If you’re a cake person, sprinkle person or your birthday happens to fall around the time we celebrate the resurrection of Jesus, this may be the perfect candy for you.
Russell Stover Wedding Cake covered in White Chocolate is an extremely sweet confection. (I didn’t get a photo of the package, or even a particularly good photo of the candy.)
It’s a white cake center with a white chocolate coating, so the notes are pretty much vanilla and sugar. The center is a bit softer than the Birthday Cake, though still has the sugary grain to it. It’s just slightly fluffed but has an overall milky sweet flavor and a hint of the raw flour.
It was far too sweet with no actual purpose to it. The idea of wedding cake that’s all white with white frosting and no note of raspberry or marzipan is actually kind of foreign to me. This taste more like grocery store sheet cake ... which is not something I think anyone strives to emulate. I’m sure there are some super-sweet-toothers who will enjoy this, but I think it as was just too sweet and one-note.
The cake thing is lost on me. I don’t mind when things go back to the source of why we made it a cake flavor in the first place, like taking the flavor elements of coconut and chocolate and caramel from a German Chocolate Cake ... but yellow cake can stay in the realm of baked goods from no on.
Thursday, January 2, 2014
Justin’s White Chocolate Peanut Butter Cups are a limited edition version of their dark and milk chocolate peanut butter cups. They’re available only at Whole Foods this winter.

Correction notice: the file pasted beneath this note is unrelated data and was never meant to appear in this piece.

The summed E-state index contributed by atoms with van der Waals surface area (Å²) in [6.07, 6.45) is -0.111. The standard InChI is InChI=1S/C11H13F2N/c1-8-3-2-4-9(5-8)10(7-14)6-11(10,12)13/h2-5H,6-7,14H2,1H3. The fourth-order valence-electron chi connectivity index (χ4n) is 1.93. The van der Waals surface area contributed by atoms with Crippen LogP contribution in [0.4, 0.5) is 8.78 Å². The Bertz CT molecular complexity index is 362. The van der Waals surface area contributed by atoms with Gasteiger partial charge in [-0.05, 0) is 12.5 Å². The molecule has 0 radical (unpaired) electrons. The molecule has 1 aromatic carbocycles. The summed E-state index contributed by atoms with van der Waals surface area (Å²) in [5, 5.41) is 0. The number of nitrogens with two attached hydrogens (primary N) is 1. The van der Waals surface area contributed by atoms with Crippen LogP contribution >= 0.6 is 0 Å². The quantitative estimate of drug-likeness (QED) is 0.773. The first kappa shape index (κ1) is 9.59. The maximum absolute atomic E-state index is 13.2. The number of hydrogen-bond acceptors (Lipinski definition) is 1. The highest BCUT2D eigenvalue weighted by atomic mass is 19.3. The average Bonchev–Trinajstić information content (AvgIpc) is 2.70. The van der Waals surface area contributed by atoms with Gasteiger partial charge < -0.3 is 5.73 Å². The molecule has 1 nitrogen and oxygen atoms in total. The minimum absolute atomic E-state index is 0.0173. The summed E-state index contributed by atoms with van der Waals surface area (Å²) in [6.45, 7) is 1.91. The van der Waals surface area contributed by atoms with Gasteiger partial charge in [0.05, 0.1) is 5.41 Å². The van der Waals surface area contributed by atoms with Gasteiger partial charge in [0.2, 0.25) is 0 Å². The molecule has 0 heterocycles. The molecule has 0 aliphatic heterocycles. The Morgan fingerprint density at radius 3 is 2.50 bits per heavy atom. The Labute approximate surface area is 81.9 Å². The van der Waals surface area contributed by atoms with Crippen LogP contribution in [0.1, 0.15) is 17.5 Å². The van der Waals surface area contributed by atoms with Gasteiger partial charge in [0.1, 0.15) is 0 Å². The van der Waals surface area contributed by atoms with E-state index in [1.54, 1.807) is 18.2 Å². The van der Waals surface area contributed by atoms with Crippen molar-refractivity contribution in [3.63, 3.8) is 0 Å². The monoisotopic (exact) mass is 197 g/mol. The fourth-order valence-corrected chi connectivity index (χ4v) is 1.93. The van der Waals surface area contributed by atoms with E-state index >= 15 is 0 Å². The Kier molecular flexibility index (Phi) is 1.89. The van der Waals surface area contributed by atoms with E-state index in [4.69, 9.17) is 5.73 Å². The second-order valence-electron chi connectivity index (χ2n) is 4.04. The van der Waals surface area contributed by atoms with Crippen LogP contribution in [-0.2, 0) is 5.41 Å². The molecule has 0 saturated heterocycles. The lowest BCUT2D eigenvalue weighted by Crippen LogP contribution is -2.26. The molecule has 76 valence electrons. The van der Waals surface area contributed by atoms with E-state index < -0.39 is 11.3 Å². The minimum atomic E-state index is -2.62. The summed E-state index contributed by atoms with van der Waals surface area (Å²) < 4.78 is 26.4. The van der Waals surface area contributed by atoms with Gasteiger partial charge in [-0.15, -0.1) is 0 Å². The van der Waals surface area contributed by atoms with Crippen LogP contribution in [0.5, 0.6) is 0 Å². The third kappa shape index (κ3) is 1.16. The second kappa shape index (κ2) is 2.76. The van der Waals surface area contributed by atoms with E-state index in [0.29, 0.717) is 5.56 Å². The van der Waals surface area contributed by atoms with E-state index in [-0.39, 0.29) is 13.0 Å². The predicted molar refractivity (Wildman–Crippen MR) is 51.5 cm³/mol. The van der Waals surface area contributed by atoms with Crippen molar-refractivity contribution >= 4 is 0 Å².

What sets these apart from other white peanut butter cups is the fact that Justin’s not only uses real white chocolate, it’s also fair trade cacao butter.
All of the ingredients are organic except the sea salt,which is an inorganic item anyway. The palm oil is sustainably sourced and the cacao comes from Rainforest Alliance certified growers. Justin’s is gluten free as well.
Still, with all those qualifiers, they’re still a white chocolate candy, which has a pretty narrow band of fans.
The cups are beautiful, a creamy yellow white with a little dollop in the center. The white chocolate has a lot of milk in it (the third ingredient) and has a lot of dairy flavors to it. The peanut butter center is salty, with a grainy crunch but also a smooth roasted flavor to it. From my early taste tests of Justin’s peanut butter cups, they’ve really come a long way in balancing out the texture of the center without being too oily or too dry. The white chocolate bring a lot of creaminess and vanilla flavors, the overall effect is like eating peanut butter cookie dough.